What’s up for election? Three out of five seats on the county board.
About the race: The current Haywood commissioners have enjoyed a stable tenure, consistently winning their seats when they come up for reelection. They have largely avoided controversy and kept a steady hand at the helm. All three incumbents, with long histories of elected office.
Democrats: only three advance
•Kirk Kirkpatrick, a lawyer, has been on the board since 2002 and has been a supporter of recreation.
•Michael Sorrells has been a commissioner for four years and previously served six years on the school board. He is a service station, convenience store and café owner in Jonathan Creek.
•Bill Upton, the retired superintendent of Haywood County Schools, a principal and teacher, has been on the board eight years.
•Bob McClure has been a bailiff for 14 years for the Haywood County Sheriff’s Department. Prior to that, he worked at the now-closed Dayco manufacturing plant in Hazelwood for 33 years.
•Kyle Edwards owns the Stompin’ Ground in Maggie Valley, a campground, and is a general contractor. He considered bringing jobs to the area to be a priority.
“We need to keep jobs for our younger generation here in Haywood,” Edwards said. “Our jobs and our people are leaving the county.”
• Denny King, a conservative voice in county politics and frequent critic of sitting commissioner’s decisions, previously ran for a commission seat in 2012. He came within 300 votes.
• Phil Wight, owner of a motel in Maggie Valley and Maggie town alderman. Wight has long been involved in Maggie’s controversial breed of politics and a player in the tourism industry.
• Dr. Windy McKinney, is a historian and writer with a doctorate in Medieval Studies from the University of York, in the United Kingdom. She is the Libertarian Party of Haywood County’s first candidate for county commissioner and feels the area is ready for a candidate who will “change politics as usual.”
About the race: And the winner is… Sheriff Greg Christopher. Christopher has proven immensely popular and effective in just a short time, after being named sheriff barely a year ago after the sitting sheriff at the time stepped down. Christopher has made several innovations at the department. He has improved moral, public outreach, cooperation with other law enforcement agencies and drug enforcement. He has also made a point of being more visible and accessible in the community.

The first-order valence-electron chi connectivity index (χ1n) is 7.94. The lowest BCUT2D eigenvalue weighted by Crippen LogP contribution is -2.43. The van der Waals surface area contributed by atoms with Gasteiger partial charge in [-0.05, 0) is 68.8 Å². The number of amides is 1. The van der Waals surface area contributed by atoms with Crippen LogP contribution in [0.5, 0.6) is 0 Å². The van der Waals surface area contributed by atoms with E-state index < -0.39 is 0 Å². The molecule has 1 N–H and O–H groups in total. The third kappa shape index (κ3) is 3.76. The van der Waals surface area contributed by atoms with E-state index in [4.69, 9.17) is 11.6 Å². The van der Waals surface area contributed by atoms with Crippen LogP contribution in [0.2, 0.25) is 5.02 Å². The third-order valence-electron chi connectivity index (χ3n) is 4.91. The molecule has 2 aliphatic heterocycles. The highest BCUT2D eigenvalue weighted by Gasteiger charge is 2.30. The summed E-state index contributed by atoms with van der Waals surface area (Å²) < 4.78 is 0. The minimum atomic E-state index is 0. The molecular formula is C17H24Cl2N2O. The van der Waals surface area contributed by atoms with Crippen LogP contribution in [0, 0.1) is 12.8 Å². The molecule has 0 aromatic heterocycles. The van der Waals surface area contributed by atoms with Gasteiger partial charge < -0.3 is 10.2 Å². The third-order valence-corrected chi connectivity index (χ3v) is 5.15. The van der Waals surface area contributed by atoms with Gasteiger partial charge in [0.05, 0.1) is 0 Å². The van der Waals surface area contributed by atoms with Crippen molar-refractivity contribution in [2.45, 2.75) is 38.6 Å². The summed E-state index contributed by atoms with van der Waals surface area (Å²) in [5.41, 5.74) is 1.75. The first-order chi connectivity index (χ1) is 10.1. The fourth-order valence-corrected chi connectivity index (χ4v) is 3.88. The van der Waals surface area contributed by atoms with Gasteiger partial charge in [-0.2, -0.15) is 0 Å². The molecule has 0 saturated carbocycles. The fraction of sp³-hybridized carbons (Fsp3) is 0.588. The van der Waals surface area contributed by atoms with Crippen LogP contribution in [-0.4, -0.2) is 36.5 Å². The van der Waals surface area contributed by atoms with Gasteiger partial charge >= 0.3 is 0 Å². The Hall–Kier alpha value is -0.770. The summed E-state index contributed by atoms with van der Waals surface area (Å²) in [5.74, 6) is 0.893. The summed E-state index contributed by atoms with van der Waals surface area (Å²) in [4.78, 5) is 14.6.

Word on the street was no challengers would have had a chance.
Not just anybody can keep up with Jim Pader. Last year alone, he hiked 534 miles and has logged 738.4 miles in Great Smoky Mountains National Park since 2001. Besides that, he works out for at least one hour per day and attends yoga class religiously. And just six months after completing a record-setting hike up Mount Whitney, the highest summit in the contiguous United States, he’s gearing up for a one-day out-and-back to the Grand Canyon.
Macon County commissioners decided in a split vote this month to spend $3 million building a tournament-scale baseball and softball recreation complex.
“It’s been two years of pretty steady work, but it’s well worth it,” said Seth Adams, Macon County Parks and Recreation director. “I’m tickled to death that we can see the light at the end of the tunnel.”
As the State Bureau of Investigations continues to probe embezzlement allegations in Macon County, the county is calling in the experts to help it pinpoint any internal policy failures that may have contributed to the alleged seven-month-long, $50,000 fraud at the Board of Elections. County Manager Derek Roland hopes to bring in State Auditor Beth Wood to examine the county’s paperwork and offer any recommendations for policy changes.
Sheriff Robert Holland is looking to ramp-up his department’s crackdown on drug dealers in Macon County, requesting that the county commissioners multiply his allocation for undercover drug buys from $1,000 to $20,000 in its upcoming budget.
When inflated real estate values in the second-home market came back down to earth, the touchdown wasn’t gentle.
It was more of a crash-landing, and five years later two mountains counties are still sifting through the wreckage.
Robert Holland has been pushing to place a resource officer in every school for years — long before the Sandy Hook school shooting tragedy catapulted cops in schools to the top of county funding debates, and even before assuming the sheriff’s badge in 2002, when he served as a deputy and juvenile detective.
Three weeks after the State Bureau of Investigation launched a probe into possible embezzlement at the Macon County Board of Elections, county leaders are still sifting through the paperwork to figure out just where it all went wrong.
After discovering $50,000 worth of unauthorized checks had disappeared from its budget and placing director Kim Bishop on paid investigatory leave, the Macon County Board of Elections is now trying to regain its footing.
By Holly Kays & Becky Johnson • Staff writers
An embezzlement investigation at the Macon County Board of Elections locked down the office for nearly a week between Jan. 17 and Jan. 23, but business is far from returning to usual.